Wednesday, November 28, 2007

Issues Affecting African Children #2- Namibian Babies and HIV/AIDS

This week, I came across an article about a Namibian project that attempted to stop the transmission of HIV/AIDS from mother to child. Women were given a breast milk supplement to feed to their new babies, since breast milk is one of the most common ways for the disease to transfer to children. Out of 152 babies born to HIV positive mothers, only 8 tested positive for the disease at the end of 12 months.

We hear a great deal about children orphaned due to HIV/AIDS, and this is certainly a discussion for another post. Yet, more and more children are not only orphaned by the disease, they carry it as well. This project, which sadly has come to an end, may be a start to help reduce those numbers. Is it worth it to spend the money on formula so children are not infected, or is this even an avenue to pursue? Should more focus be given to Anti-Retroviral Treatments, research, or HIV/AIDS prevention? If you can, read the article and post your thoughts on these questions or the article in general.

Monday, November 19, 2007

Letters from Ghana-- The Orphans Speak

I have received a few letters, as I'm sure many of the volunteers have, over the last few years from the children at New Life International. I have transcribed a few below to show the children's personalities, and especially the love they hold for so many people.

"Dear my lovely Shally,

I am very happy to write you this letter. How are you? I hope you are fine by the grace of God almighty. Shally I am very happy you write us letter. Shally I pray for you every day. I am 12 years old and I am in class six. My favorite food is rice and chicken and my favorite colours are red, yellow, green, black, purple, and orange. My favorite game is ampa. My friend's names are Dora, Grace, Mary, Pernal, John, and Small Elizabeth. I was born on 3rd August 1996 that is my birth day. Please I want to write a song for you.

How sweet the name of Jesus sounds

in the believers ear's. It soothes his sorrow

heals wounds and drives away his fear.

This is all I have for you. I love you very much.

Your Friend,

Elizabeth Mensah"

Elizabeth mends a hole in her school jumper.

"My Lovely Shalee,

I am very glad to write you this letter how are you I hope you are fine by the grace of God Almighty. I have miss you so much. I hope you are come back. Thank you very much for your letter it was very grateful. Did you have wonderful wedding on 7th May...I love you so much. Thank you for teach us song Christ Jesus Help Me! May God bless you and your family everything is going fine...God is your havenly father, he loves you and care about you to have faith in him and pray to him any time any where, he hope you will keep the coment [commandments] of Jesus Christ. He has given you the gift of the holy ghost. In the name of Jesus Christ Amen.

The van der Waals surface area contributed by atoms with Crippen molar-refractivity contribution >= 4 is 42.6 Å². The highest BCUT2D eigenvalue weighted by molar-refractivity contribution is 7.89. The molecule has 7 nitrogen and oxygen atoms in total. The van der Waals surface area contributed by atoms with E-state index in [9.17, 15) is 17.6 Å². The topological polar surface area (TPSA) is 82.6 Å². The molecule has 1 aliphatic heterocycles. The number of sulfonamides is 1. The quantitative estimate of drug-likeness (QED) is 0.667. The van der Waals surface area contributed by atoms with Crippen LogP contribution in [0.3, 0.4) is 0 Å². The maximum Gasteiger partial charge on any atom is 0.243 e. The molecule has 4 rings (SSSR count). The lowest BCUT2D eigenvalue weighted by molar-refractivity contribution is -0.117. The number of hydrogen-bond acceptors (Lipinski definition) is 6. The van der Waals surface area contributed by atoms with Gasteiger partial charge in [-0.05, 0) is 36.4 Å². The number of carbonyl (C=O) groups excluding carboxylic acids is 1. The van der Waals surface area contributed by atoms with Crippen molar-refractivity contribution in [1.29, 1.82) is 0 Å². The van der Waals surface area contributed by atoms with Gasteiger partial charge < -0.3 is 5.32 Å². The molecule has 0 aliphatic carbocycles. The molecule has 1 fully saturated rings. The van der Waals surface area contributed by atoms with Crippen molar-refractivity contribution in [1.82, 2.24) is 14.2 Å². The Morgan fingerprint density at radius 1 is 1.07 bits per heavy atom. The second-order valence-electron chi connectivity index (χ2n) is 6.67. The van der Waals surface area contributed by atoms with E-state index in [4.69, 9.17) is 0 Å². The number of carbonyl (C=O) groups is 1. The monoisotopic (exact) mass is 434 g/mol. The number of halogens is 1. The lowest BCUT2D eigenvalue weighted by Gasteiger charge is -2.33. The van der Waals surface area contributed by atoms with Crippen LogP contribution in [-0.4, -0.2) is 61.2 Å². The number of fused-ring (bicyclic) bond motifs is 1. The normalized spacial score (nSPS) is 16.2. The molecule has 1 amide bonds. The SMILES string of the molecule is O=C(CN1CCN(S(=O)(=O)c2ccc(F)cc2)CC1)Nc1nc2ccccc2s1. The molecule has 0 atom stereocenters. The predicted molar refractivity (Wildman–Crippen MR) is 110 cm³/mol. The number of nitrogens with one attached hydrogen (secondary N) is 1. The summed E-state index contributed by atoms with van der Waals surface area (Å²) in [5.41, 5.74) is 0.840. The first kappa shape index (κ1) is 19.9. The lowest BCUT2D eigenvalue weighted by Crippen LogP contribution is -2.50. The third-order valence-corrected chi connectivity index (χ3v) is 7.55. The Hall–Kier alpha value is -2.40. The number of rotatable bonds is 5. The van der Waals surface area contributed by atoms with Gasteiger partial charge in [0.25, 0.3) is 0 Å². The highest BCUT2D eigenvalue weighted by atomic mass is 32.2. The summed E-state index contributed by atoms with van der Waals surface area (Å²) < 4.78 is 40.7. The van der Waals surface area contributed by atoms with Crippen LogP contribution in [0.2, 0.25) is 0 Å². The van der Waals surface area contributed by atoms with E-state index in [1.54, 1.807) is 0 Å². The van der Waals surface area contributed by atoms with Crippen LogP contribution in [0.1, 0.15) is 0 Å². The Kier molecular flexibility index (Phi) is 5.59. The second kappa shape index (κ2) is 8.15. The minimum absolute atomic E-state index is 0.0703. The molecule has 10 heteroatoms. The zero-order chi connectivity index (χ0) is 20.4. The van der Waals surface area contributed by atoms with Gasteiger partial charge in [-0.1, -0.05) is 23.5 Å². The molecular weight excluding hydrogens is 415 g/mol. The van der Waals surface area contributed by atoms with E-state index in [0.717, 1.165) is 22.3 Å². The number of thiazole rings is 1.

Love love love from Belinda. Good lot of love. bye."

Belinda sneaks a snack of kube-- coconut.

These children have very little, but they have love unending-- especially for the Lord.

Tuesday, November 13, 2007

Issues # 1 Followup-- Chadian Children

I was hoping for a comment or two before I posted my thoughts, but maybe this will promote a few. :)

This is a difficult issue for many; I've read different reactions from different blogs over the last week or so. A lot of comments come around to the idea of international adoption. In and of itself, I think the situation with Zoe's Ark was completely unacceptable. I see the point that these children are in danger-- just this week, I read They Poured Fire on us From the Sky, a moving account by three of the Sudanese "Lost Boys" who survived genocide similar to that in Darfur right now. The stark reality of the situation portrayed in the book is beyond horrifying. No child, no human being, should have to endure such things-- indeed, I marveled at how many were able to. It made me realize more than ever that action must be taken, especially in regions like Darfur, Uganda, and the Congo where war is tearing lives apart. This action, however, must involve the people it affects. An army of UN soldiers can go in and help, sure. But things will not change unless the people themselves are given the opportunity and the power to change their own world.

For this reason, I cannot condone the actions of Zoe's Ark. To go in and effectually kidnap children-- many of them Chadian children with families-- to send them to a "better place" is not going to change anything. Of course, here my heart tears as I think of the children who are killed, and scarred, and maimed, and I can see how these French volunteers might have come by this idea. But snatching children from their families and shipping them in droves to a foreign country, language, and culture is never right! True change for the children and adults who remain will never take place with this approach.

That being said, let it be known that I am not opposed to legal, ethical adoption. I understand the qualms some people have about removing children from their home land; I lived in the homeland of some of these children, and came to love it. I hope most of the children there can grow to be functional, happy adults who can contribute to the betterment of their own society. They truly are the future of their land. However, I have a firm belief that children should be in a family if at all possible. Even in a place where extended family ties are strong, the enormity of the orphan crisis is overpowering many. If a few of these children can be given families, even outside their own nation, I believe it is a worthy cause.

So, there's a few thoughts for you. For even more thoughts, check out my buddy-by-blog's recent entries one and two. Anita's family was built by international adoption, and she has some interesting thoughts. If you care to add your two cents, please do-- but keep it kind, please!